Whatever you decide, the main thing is give yourself a buffer between your activity and your sleep time. Just REST a little. Done consistently over many days, you’ll gain tremendous benefits from this as your energy is gradually conserved more and more.
Restful Tip Number Two: A Completely Unplanned Day
I remember when I used to play more musical gigs. I was in a wedding band and, often, we might have performances 3-4 weekends a month, at least one night each of those weekends. For example, we might play on a Friday night one weekend, then Saturday night the next weekend, then both Friday and Saturday the following weekend.
There were times when I would go many weeks without a day of unstructured time. It was brutal, honestly. As much as I LOVE to play music (and I still play at least a couple of times a month), this ended up being very draining. I might have a few hours on a Saturday to sleep in a little, spend some time with my family, then have to run off to a gig which – because it was a formal wedding event – would be 2 hours of waiting time after set up, 4 hours of playing time with a few breaks, then break down and drive home usually around or a little after midnight.
I finally let that go. I had to move on from it because it was draining my energy – especially as I’ve moved into my mid-40’s. Not that I feel “old for my age”. Not at all. But, I have noticed that I can’t get away with going at the same speed as I did 10 years ago without feeling the consequences!
Now, I try to have at least one day and sometimes even BOTH days of the weekend be as unstructured as possible. I wake up and see what I feel like doing. There’s always some (or a lot) of family time on weekends if possible (although my wife’s business is open on Saturday). But, we don’t do much planning ahead. Some people disagree with this but I find that it’s really nice and spontaneous and it allows for me to just stay home and chill if I’ve had a more intense week at the clinic.
I may work on my computer a little bit on the weekend (because, well, as a “business owner” there’s always things to do), but even when I do I try to do it while reclining or relaxing. I may sit with my family in the family room as they watch a show or a movie and I’ll work on my laptop a little bit, if that’s necessary. But, I don’t feel rushed and I don’t feel overwhelmed. I take my time and make sure not to be in a hurry. We may get up in the middle and go for dinner, or a walk, or lunch, or… really whatever we feel like.
The key is this: The time is open, and we have nowhere special to go, nothing special to do. That’s what makes it an opportunity to rest and relax, regardless of where we end up.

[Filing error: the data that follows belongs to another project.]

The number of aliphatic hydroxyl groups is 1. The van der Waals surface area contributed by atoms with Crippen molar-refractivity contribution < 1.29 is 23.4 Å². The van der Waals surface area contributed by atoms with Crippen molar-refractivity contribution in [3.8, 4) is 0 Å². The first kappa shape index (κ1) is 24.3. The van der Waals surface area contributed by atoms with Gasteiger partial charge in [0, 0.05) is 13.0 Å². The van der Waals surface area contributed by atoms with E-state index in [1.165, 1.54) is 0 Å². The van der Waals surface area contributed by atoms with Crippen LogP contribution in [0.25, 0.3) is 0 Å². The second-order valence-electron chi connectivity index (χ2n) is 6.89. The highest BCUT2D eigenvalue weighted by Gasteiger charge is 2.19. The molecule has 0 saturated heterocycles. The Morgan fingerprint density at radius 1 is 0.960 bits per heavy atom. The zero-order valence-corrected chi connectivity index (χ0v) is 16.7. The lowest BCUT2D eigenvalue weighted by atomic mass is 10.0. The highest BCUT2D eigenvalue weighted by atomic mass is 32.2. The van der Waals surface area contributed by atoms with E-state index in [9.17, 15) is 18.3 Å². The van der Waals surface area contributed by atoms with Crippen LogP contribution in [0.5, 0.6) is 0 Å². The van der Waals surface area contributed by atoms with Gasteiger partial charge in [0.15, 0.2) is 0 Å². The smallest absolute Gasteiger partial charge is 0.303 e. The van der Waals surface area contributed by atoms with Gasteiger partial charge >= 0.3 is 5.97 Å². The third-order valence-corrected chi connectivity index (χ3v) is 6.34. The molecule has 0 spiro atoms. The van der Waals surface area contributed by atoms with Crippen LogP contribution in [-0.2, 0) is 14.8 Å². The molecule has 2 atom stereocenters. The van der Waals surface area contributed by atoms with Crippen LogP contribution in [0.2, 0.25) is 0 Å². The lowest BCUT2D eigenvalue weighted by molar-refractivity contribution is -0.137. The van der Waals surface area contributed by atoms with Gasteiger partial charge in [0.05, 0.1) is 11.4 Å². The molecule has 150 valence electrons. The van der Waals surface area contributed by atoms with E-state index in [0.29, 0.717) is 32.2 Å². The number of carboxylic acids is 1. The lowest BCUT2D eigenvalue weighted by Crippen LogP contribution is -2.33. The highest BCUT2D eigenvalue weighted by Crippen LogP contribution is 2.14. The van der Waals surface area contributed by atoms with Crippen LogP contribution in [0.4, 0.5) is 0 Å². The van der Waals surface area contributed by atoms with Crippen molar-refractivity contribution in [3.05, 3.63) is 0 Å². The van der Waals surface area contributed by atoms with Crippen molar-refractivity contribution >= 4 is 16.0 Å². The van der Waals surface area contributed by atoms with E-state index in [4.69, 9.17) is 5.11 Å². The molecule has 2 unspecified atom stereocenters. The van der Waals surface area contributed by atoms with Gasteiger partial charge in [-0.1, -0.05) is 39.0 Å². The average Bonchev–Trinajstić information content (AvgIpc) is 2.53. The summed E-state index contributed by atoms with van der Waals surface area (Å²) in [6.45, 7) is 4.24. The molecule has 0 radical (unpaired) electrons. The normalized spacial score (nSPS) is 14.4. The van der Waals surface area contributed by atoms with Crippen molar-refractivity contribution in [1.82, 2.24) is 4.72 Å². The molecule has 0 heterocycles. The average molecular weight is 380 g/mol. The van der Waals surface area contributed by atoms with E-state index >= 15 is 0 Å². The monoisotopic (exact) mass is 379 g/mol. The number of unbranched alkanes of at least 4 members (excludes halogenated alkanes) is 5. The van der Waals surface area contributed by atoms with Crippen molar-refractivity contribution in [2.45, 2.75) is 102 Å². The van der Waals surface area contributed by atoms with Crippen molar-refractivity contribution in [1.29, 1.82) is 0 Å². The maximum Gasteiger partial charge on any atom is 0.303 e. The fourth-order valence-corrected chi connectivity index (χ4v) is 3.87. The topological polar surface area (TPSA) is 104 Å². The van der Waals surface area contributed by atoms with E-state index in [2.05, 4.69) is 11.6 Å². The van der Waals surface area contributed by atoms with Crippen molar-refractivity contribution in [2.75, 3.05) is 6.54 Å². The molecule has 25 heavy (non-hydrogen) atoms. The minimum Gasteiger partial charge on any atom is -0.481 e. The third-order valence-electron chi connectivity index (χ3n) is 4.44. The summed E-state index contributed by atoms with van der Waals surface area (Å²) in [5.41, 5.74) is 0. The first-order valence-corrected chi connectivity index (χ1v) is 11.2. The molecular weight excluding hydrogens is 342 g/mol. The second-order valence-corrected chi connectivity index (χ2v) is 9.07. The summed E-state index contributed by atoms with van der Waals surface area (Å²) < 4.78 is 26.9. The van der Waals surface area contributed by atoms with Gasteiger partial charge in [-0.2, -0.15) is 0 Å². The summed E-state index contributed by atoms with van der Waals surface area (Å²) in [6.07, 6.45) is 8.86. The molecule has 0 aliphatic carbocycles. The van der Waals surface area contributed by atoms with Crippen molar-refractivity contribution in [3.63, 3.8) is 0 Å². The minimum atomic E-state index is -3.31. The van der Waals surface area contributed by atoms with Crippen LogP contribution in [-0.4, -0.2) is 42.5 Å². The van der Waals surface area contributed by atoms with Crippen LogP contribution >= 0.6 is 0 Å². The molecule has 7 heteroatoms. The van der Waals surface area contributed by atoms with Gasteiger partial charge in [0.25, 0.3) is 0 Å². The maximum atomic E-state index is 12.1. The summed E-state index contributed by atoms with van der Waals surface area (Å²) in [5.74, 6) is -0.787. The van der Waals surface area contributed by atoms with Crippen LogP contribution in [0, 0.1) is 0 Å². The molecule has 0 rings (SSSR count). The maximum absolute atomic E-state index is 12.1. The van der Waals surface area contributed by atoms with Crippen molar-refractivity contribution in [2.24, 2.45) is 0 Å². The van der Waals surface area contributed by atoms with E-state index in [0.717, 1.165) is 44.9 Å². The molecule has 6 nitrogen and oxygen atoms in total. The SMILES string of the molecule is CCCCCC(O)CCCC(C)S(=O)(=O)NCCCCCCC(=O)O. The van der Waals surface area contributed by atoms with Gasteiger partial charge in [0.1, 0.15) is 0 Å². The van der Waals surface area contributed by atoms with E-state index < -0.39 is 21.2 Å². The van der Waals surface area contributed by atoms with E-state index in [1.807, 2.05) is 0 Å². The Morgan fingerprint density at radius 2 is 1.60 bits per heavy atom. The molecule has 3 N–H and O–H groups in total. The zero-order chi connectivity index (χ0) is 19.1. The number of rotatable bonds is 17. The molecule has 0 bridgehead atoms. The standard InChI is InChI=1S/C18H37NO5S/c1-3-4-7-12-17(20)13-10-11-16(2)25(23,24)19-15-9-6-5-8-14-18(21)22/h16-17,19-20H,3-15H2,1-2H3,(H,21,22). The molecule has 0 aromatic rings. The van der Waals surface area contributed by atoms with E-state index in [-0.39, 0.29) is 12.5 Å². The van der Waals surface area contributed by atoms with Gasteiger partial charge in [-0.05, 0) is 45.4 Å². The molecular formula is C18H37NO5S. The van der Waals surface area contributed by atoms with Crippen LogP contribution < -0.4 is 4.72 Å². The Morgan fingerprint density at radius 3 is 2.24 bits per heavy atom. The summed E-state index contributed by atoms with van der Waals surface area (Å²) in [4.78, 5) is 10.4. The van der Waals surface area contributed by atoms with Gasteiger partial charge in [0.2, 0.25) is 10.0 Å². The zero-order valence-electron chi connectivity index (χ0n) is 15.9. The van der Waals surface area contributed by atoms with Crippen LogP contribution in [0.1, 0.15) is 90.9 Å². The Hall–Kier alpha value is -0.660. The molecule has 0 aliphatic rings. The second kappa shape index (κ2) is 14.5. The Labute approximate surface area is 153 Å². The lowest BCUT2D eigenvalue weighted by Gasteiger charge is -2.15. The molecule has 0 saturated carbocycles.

Restful Tip Number Three: Wake Up Early Enough So You Can Take Your Time In The Morning
This is a really good one. Your morning sets the tone for your whole day. If your first half-hour of the day is rushed and frantic, it’s likely the rest of your day is going to be spent working yourself back to a baseline of calm (if you even get there at all).
Rest isn’t just about space or lack of activity — it’s also about timing and pace. Moving slowly, intentionally, and patiently can feel just as restful as lying down and reading a good book.
In fact, I’d argue that slow, intentional, graceful movement is MORE restful, in some ways, than what what we traditionally think of as “rest”.
That’s because when we move with intention, and slow down in the process, we dramatically shift out of stress and into something called flow. Flow is a natural state of being, effortless and calm. The more time we spend in flow, the more effortless things feel. And, the less effort, the less wasted energy.
If you are moving more intentionally through your day, paying attention and not rushing, you are literally conserving vital resources your body will then use for more restorative, healing purposes. It’s like building up a savings account of calm, serenity, and inner peace.
Want to learn how to move calmly, slowly, and intentionally? A great way to do that is via an ancient Chinese practice called Qigong. In the upcoming re-launch of Axelrad Clinic Academy, I’ll have some simple video instruction for you on this amazing art that integrates movement, meditation, breath, and visualization.
Leave me a comment below to let me know what you think! Of course, you can also ask any questions in the comments section and I’ll be sure to answer.
Until next time!